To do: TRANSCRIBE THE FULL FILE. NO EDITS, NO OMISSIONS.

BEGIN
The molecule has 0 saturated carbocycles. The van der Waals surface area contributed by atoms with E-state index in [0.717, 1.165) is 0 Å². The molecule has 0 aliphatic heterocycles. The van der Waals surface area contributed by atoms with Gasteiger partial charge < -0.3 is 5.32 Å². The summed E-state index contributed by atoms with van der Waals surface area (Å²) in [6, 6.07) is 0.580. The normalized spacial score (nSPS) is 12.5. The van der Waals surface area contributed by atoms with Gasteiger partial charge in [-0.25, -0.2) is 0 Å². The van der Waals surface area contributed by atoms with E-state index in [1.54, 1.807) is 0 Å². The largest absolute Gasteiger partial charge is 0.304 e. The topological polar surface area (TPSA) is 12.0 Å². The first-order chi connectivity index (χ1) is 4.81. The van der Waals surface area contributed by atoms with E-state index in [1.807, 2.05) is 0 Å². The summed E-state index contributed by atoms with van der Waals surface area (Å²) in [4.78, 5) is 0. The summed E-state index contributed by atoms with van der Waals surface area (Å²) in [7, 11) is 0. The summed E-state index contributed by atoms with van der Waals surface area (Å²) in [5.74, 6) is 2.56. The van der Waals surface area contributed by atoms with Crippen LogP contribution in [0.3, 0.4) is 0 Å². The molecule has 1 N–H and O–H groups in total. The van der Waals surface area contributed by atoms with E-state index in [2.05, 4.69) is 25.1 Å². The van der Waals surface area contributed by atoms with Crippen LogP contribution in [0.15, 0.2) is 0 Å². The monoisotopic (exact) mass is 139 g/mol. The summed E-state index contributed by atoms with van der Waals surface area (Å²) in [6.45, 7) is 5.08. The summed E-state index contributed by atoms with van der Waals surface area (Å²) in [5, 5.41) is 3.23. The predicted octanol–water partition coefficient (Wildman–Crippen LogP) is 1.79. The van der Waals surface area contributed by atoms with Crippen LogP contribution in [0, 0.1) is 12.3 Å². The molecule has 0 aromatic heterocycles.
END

The molecule has 0 saturated carbocycles. The van der Waals surface area contributed by atoms with E-state index in [0.717, 1.165) is 0 Å². The molecule has 0 aliphatic heterocycles. The van der Waals surface area contributed by atoms with Gasteiger partial charge < -0.3 is 5.32 Å². The summed E-state index contributed by atoms with van der Waals surface area (Å²) in [6, 6.07) is 0.580. The normalized spacial score (nSPS) is 12.5. The van der Waals surface area contributed by atoms with Gasteiger partial charge in [-0.25, -0.2) is 0 Å². The van der Waals surface area contributed by atoms with E-state index in [1.54, 1.807) is 0 Å². The largest absolute Gasteiger partial charge is 0.304 e. The topological polar surface area (TPSA) is 12.0 Å². The first-order chi connectivity index (χ1) is 4.81. The van der Waals surface area contributed by atoms with E-state index in [1.807, 2.05) is 0 Å². The summed E-state index contributed by atoms with van der Waals surface area (Å²) in [4.78, 5) is 0. The summed E-state index contributed by atoms with van der Waals surface area (Å²) in [7, 11) is 0. The summed E-state index contributed by atoms with van der Waals surface area (Å²) in [5.74, 6) is 2.56. The van der Waals surface area contributed by atoms with Crippen LogP contribution in [0.3, 0.4) is 0 Å². The molecule has 1 N–H and O–H groups in total. The van der Waals surface area contributed by atoms with E-state index in [2.05, 4.69) is 25.1 Å². The van der Waals surface area contributed by atoms with Crippen LogP contribution in [0.15, 0.2) is 0 Å². The monoisotopic (exact) mass is 139 g/mol. The summed E-state index contributed by atoms with van der Waals surface area (Å²) in [6.45, 7) is 5.08. The summed E-state index contributed by atoms with van der Waals surface area (Å²) in [5, 5.41) is 3.23. The predicted octanol–water partition coefficient (Wildman–Crippen LogP) is 1.79. The van der Waals surface area contributed by atoms with Crippen LogP contribution in [0, 0.1) is 12.3 Å². The molecule has 0 aromatic heterocycles.